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Managed User Environments and Computer Deployment

One of Mac OS X Server’s powerful components is Open Directory, which enables administrators to centrally manage a number of factors about users and computers in a network. One of the most advantageous features of Open Directory from an end user perspective is that it enables a user to log in to any computer in a network using the same user name and password. If network home folders are used, that user has access to the same home folder, preferences, and experience regardless of which computer he is using. Open Directory also includes support for mobile computers that leave the network and for managing the user experience to control which applications and Mac OS X components a user might access or to automatically set user preferences.

I mention managed user environments and Open Directory because they are a major facet of Mac OS X Server and can be used in very powerful ways. Most small businesses won’t need to make extensive use of these features. However, for any business that has public computers or where you need the utmost control or security of a workstation, they’re worth investigating.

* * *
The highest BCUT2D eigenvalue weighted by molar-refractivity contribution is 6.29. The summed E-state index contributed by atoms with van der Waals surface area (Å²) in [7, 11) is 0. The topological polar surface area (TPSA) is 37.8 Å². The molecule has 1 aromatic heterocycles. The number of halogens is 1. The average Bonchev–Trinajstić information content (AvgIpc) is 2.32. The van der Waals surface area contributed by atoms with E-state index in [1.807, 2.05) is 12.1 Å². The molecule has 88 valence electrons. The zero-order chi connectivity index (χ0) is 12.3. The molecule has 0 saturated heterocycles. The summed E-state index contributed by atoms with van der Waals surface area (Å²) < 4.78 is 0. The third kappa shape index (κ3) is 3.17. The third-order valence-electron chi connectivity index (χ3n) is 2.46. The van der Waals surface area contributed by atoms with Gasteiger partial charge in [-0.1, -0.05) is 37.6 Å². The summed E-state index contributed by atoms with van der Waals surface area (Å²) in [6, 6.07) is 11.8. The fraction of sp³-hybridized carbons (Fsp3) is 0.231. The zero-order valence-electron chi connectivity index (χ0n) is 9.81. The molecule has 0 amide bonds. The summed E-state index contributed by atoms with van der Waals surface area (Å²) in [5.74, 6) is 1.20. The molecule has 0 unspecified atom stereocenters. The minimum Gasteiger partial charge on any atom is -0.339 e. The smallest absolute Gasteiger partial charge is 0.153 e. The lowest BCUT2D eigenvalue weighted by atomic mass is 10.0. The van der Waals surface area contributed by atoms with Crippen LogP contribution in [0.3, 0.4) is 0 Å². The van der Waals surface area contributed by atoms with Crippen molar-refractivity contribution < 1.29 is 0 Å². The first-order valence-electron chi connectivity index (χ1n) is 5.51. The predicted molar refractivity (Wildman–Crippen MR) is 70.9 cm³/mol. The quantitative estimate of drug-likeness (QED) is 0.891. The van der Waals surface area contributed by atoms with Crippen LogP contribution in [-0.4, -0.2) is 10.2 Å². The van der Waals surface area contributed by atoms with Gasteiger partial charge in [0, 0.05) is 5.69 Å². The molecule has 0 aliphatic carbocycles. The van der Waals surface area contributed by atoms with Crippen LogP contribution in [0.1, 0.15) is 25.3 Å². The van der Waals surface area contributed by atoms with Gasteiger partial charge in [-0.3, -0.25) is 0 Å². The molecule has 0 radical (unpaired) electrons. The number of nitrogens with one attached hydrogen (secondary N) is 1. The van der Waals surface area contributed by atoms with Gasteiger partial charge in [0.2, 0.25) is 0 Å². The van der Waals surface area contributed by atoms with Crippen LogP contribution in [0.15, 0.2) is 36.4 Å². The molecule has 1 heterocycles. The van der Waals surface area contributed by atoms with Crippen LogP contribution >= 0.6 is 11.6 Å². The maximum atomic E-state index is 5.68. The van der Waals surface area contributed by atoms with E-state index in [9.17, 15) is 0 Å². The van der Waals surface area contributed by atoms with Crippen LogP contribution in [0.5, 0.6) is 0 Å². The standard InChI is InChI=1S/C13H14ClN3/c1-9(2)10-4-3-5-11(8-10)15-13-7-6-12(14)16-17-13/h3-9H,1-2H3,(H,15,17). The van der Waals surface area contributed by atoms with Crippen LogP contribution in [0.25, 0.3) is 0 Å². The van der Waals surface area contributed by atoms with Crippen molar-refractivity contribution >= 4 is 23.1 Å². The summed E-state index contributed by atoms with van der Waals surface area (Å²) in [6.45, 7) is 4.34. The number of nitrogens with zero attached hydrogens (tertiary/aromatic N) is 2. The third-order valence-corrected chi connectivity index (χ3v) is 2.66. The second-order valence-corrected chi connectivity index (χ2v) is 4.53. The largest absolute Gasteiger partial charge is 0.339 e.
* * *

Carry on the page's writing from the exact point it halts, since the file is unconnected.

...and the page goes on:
As with Open Directory, the advanced deployment features of NetBoot and NetInstall are not likely to be something small businesses typically need. However, it isn’t impossible that users in a small organization might need a way to rapidly set up and deploy or erase and reinstall Mac OS X workstations. All Mac OS X 10.4 computers can run Apple Software Restore—a command-line tool for rapidly deploying Mac OS X computers complete with applications and settings from a disk image. Apple Software Restore actually predates Mac OS X Server and will suffice in almost any situation in which you don’t need to do mass deployments on a frequent basis.

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